Maybe disruption will come from institutions with better reputations like Union Bank, Ally Bank, or Charles Schwab. Or maybe from new tech-savvy banks with a lower cost structure like Bank of Internet USA. Or from a company that doesn't yet exist.

But there's a tremendous opportunity waiting out there for those who can figure out how to serve customers better than Bank of America. And success requires clearing a fairly low bar. You can bet someone will eventually figure out a way.

No Pitch

 

Read/Post Comments (74) | Recommend This Article (71)

Comments from our Foolish Readers

Help us keep this a respectfully Foolish area! This is a place for our readers to discuss, debate, and learn more about the Foolish investing topic you read about above. Help us keep it clean and safe. If you believe a comment is abusive or otherwise violates our Fool's Rules, please report it via the Report this Comment Report this Comment icon found on every comment.

  • Report this Comment On October 26, 2013, at 10:26 AM, whawha wrote:

    If BOA partnered with the second worst ranked employer in the country, Express Scripts Inc, they could rule the world...

  • Report this Comment On October 26, 2013, at 10:37 AM, PEStudent wrote:

    The writer acts as if he knows the prescription to solve BAC's problems better than the bank's officers. One wonder's why he hasn't marched into the headquarters and demanded the CEO's job since he knows so much more.

    The basis of the writer's complaints center on BAC's aggressiveness and whether or not the bank has "learned its lesson" and that the company is saddled with an awful reputation - the last being what should hold the bank back.

    He doesn't seem to realize the average bank customer sees the other banks with similarly bad reputations!

    He also doesn't factor in that BAC has done more to get its fines and court cases behind it than most other big banks. BAC's earnings should grow substantially due to that alone.

  • Report this Comment On October 26, 2013, at 10:59 AM, Rebel wrote:

    There is at least one bank I hate more. The Federal Reserve.

  • Report this Comment On October 26, 2013, at 11:40 AM, floressm wrote:

    How does someone (myself) who was a victim of the unfair practices of BOA regarding a Countrywide mortgage where multiple attempts to modify and/or Short Sale were declined due to breakdown in the process (deadlines missed, papers lost, etc.) resulting in a foreclosure? My credit is ruined and I can't get a decent paying job because credit history is a determining element to getting hired?

  • Report this Comment On October 26, 2013, at 12:03 PM, mythicalmike4 wrote:

    This article reads like it was written 2 years ago in the height of the hate-mongering attacks on FI's. Please focus on actual research and advise instead of presenting one-sided research and commentary. I could easily write an article that presents the opposite of every point in this story which shows its usefulness to MF readers. Come on guys --- you are better than that.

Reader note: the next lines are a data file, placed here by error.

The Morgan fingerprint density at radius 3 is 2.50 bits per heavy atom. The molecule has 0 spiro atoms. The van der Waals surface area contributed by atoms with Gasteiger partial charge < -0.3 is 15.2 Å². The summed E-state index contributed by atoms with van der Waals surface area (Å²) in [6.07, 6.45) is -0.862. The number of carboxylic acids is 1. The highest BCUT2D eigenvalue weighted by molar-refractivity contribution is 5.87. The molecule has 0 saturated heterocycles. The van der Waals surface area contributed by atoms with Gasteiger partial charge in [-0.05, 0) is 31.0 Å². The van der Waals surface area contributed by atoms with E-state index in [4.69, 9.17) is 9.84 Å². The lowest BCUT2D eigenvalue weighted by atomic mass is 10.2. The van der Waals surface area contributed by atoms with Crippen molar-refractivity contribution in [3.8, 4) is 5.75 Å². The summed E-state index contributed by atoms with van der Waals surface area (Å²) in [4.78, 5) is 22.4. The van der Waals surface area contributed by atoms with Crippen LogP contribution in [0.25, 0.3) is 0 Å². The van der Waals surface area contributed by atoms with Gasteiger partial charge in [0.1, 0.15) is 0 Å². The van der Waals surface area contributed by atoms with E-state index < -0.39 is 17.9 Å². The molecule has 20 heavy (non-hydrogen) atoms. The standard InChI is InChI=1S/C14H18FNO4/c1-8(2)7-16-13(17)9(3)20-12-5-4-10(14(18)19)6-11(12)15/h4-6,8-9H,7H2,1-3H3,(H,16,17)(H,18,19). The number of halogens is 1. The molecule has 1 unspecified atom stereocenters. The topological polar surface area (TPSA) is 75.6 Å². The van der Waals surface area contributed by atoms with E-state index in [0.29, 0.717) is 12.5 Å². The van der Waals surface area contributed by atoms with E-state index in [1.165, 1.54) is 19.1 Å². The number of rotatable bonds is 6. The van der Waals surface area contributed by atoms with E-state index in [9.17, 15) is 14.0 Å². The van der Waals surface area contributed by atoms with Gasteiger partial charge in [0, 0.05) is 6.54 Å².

• Report this Comment On October 26, 2013, at 7:45 PM, louismoore1 wrote:

    In 2007 I loved Bank of America and believed it to be the best bank. By 2011 I had joined the ranks of those who hate the bank and believe it has literally fallen apart at the seams. Nothing happened with our portfolio, net worth, or income. In fact, during that time when the nation was experiencing economic turmoil, our finances were steady and strong. So, why would I despise the bank? It lied about who really owned my mortgage, on which I was paid up years ahead (and unlike many Americans never even remotely underwater). After investigating thoroughly, I figured out that the mortgage had been rolled into one of the bank's packaged products to be "sliced and diced" and sold to investors. Since I was helping prop up the "investment package" of course the bank wanted to keep me from refinancing and learning the truth about who really owned the mortgage. Then the bank's HSA department and its Merrill Lynch departments both messed up tax reporting that caused us an audit, which ended with the IRS acknowledging that we made no mistakes and did not owe Uncle Sam one more single dime and that the bank was at fault. I could go on with other mishaps involving stupid bankers who clearly never learned the basics of addition, subtraction, and honesty. By 2011, I was looking to return to my former credit union and for a new locally owned bank to do business with. Truly amazing how quickly BofA set out to destroy itself.

  • Report this Comment On October 26, 2013, at 11:51 PM, wavotrade wrote:

    Currently working for BAC, I agree completely with the article. IMHO there was something overlooked.

    BAC is a difficult place to work if you are a minority. I have worked at two BAC banking centers. The first one had 23 staff. There were only two of us minorities of the 23. I was told it would be difficult to bridge the culture gap. The one I am at now has 13 staff. Again, only me and one other minority and the other one is leaving. This one was more difficult than the first. I am the only college grad there and white. Who would have thought?

  • Report this Comment On October 27, 2013, at 8:30 AM, countryjoe29 wrote:

    " Another employee admitted that "her superiors pressured her to process applications as quickly as possible but to keep her opinions to herself."

    Wow...imagine a place that insists their employees just shut up and work! Horrible!